Based on the clinical appearance in the macula resembling BMD, a blood sample was examined for disease-causing mutations in the VMD2 gene. No mutation was found in exons 2, 4, 6, or 8 of the VMD2 gene.
A serum sample was examined for antiretinal and anti-RPE autoantibodies. Western blot analysis results were positive for antiretinal autoantibodies against α-enolase in a low titer and were negative for antirecoverin autoantibodies. The patient's serum antibodies mildly labeled the outer limiting membrane in the human retina. Testing serum for anti-RPE autoantibodies revealed the presence of autoantibodies against a 68-kDa protein, which was identified as bestrophin-1 (Figure 2).
After the last ophthalmologic examination, the disease worsened and widespread metastases were found. The patient died 4 months later.
Our patient had a history of a choroidal malignant melanoma in the left eye. Initially, he had a typical clinical appearance of BMD in the right eye, including a vitelliform pseudohypopyon lesion in the macula, pathological EOG findings, and a normal full-field ERG. Best macular dystrophy is an autosomal dominantly inherited disease caused by mutations in the VMD2 gene encoding the bestrophin-1 protein. The patient had no history of BMD in the family and genetic analysis of the VMD2 gene revealed no mutations.
Besides the BMD appearance in the eye, the patient reported typical MAR-like symptoms with difficulties with night vision. These symptoms together with the history of malignant choroidal melanoma led to the suspicion of MAR. However, repeated ERG examinations 1 month apart could not establish any defect in the bipolar cell function. The full-field ERG results were normal in amplitudes, but on the last examination the cone b-wave implicit time showed a clear prolongation. A prolongation in the cone b-wave implicit time is often associated with a progressive retinal disorder. It is possible that this patient would have developed a MAR syndrome in later time.
Three cases with a history of choroidal malignant melanoma and similar vitelliform retinal findings or serous retinal detachments have previously been reported. One of these patients had a typical MAR determined by full-field ERG findings and antiretinal antibodies against bipolar cells,9 and the other 2 patients had MAR-like symptoms but electrophysiological and serological testing were not done.11,12 Similar retinal alterations have also been reported in other patients with cutaneous malignant melanoma and MAR or MAR-like symptoms.8,10- 12 These cases might represent a variant of MAR or a new paraneoplastic entity.
It was first reported that patients with MAR had antibodies directed against retinal bipolar cells.5 More recent studies have reported antibodies reactive to a 22-kDa neuronal antigen,16 a 35-kDa protein in Müller cells,17 transducin-β,18 mitofilin, and titin.19 Probably several more yet unknown antigens are involved in this disorder,20 suggesting further heterogeneity of the syndrome. To emphasize the complicity of paraneoplastic retinopathy, autoantibodies to bipolar cells have also been reported in a patient with cancer-associated retinopathy.21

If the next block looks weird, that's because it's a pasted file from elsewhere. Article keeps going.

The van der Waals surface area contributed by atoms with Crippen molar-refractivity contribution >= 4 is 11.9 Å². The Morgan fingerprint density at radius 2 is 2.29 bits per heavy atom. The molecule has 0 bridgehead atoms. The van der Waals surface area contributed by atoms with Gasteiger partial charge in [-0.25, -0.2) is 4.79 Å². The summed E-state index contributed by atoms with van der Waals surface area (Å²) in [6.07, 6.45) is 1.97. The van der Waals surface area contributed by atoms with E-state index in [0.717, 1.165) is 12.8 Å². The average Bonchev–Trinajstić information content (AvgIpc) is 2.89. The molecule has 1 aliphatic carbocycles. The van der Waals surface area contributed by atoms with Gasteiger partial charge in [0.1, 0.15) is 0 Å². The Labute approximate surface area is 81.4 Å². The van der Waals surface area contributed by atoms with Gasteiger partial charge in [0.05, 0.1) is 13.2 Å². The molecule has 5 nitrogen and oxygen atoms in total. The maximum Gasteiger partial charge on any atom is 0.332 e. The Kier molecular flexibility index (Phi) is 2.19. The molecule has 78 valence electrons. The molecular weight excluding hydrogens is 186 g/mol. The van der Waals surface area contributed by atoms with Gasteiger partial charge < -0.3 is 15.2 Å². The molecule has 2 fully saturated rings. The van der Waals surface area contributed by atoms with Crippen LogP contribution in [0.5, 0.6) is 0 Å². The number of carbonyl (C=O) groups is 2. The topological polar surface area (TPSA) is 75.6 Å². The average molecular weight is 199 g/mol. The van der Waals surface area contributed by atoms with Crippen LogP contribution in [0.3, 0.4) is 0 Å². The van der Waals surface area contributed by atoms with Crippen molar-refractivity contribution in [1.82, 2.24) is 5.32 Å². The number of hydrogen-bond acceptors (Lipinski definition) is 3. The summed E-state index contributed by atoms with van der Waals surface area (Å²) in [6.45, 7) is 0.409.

Our patient had autoantibodies against retinal α-enolase in low titer and, more interestingly, to an RPE protein—bestrophin-1. Autoantibodies against α-enolase are often found in patients with paraneoplastic retinopathies.2 The electrophysiological features of α-enolase retinopathy range from a central cone dysfunction to a variable degree of global cone-rod dysfunction. A prolongation in cone b-wave implicit times has also been reported.22 The presence of anti–α-enolase autoantibodies could explain the prolongation in implicit time in the full-field ERG seen in our patient, but we consider it unlikely that these autoantibodies would produce the abnormal EOG findings.
Bestrophin-1 is a 585–amino acid, 68-kDa putative integral transmembrane protein localized to the basolateral aspect of the RPE.23 This protein has previously been described as a calcium ion–dependent chloride channel and a modulator for voltage-dependent calcium ion channels in RPE cells.24 It is still unclear in what way a dysfunction of bestrophin-1 results in a typical BMD phenotype with a vitelliform macular appearance and a light peak reduction in EOG. Based on the autosomal dominant pattern of inheritance of BMD, dominant negative effects would be expected. However, BMD is known to have a large variability in expressivity, and recent studies showed that the disorder may have a compound heterozygous pattern of inheritance as well.25 The result of autoantibodies to bestrophin-1 action would be expected to cause a loss of protein function. However, mice lacking bestrophin have no retinal abnormalities.26 A previous study has shown the importance of VMD2 encoding bestrophin-1 in ocular development.27 It is possible that bestrophin-1 has different functions in the eye during different stages of life. Our patient would be expected to have an acquired bestrophin-1 dysfunction in adulthood, whereas patients with BMD have a congenital defect to the protein. The function of bestrophin-1 needs to be further elucidated in future studies. We believe that the electrophysiological findings in our patient could be related to autoantibodies against bestrophin-1 as well as against α-enolase.
In conclusion, paraneoplastic retinopathies are complex disorders caused by various antiretinal autoantibodies and possibly by anti-RPE autoantibodies. In patients with choroidal malignant melanoma, the paraneoplastic retinopathy may manifest with the clinical appearance of BMD, possibly owing to circulating autoantibodies directed against bestrophin-1. Whether this expression of disease should be considered as a separate paraneoplastic entity or a variant of MAR remains to be clarified.
Correspondence: Dr Eksandh, Department of Ophthalmology, University Hospital of Lund, S-221 85 Lund, Sweden (email@example.com).
Financial Disclosure: None reported.
Funding/Support: This study was supported by grants from Åke Wibergs stiftelse, the Swedish Medical Research Council, and Foundation Fighting Blindness and by grant EY13053 from the National Institutes of Health (Dr Adamus).
Additional Contributions: Susanne Boystrom provided skillful technical assistance.